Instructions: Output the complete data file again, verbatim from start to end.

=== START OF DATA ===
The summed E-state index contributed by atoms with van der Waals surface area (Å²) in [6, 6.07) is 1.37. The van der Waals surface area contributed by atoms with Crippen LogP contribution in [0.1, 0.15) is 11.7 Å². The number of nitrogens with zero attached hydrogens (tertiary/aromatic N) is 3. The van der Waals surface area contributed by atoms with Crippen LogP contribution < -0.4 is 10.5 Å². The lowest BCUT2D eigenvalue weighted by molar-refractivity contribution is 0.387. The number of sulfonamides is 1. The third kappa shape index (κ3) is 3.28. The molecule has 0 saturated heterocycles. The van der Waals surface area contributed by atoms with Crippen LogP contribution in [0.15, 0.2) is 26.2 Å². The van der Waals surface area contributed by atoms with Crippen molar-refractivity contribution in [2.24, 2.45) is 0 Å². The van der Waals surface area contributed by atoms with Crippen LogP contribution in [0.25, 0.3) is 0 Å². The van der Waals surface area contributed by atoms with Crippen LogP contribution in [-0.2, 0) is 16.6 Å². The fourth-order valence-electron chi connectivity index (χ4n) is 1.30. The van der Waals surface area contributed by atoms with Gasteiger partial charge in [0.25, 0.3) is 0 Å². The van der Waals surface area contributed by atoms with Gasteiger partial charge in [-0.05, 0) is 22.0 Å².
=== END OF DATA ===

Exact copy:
The summed E-state index contributed by atoms with van der Waals surface area (Å²) in [6, 6.07) is 1.37. The van der Waals surface area contributed by atoms with Crippen LogP contribution in [0.1, 0.15) is 11.7 Å². The number of nitrogens with zero attached hydrogens (tertiary/aromatic N) is 3. The van der Waals surface area contributed by atoms with Crippen LogP contribution < -0.4 is 10.5 Å². The lowest BCUT2D eigenvalue weighted by molar-refractivity contribution is 0.387. The number of sulfonamides is 1. The third kappa shape index (κ3) is 3.28. The molecule has 0 saturated heterocycles. The van der Waals surface area contributed by atoms with Crippen LogP contribution in [0.15, 0.2) is 26.2 Å². The van der Waals surface area contributed by atoms with Crippen molar-refractivity contribution in [2.24, 2.45) is 0 Å². The van der Waals surface area contributed by atoms with Crippen LogP contribution in [0.25, 0.3) is 0 Å². The van der Waals surface area contributed by atoms with Crippen LogP contribution in [-0.2, 0) is 16.6 Å². The fourth-order valence-electron chi connectivity index (χ4n) is 1.30. The van der Waals surface area contributed by atoms with Gasteiger partial charge in [0.25, 0.3) is 0 Å². The van der Waals surface area contributed by atoms with Gasteiger partial charge in [-0.05, 0) is 22.0 Å².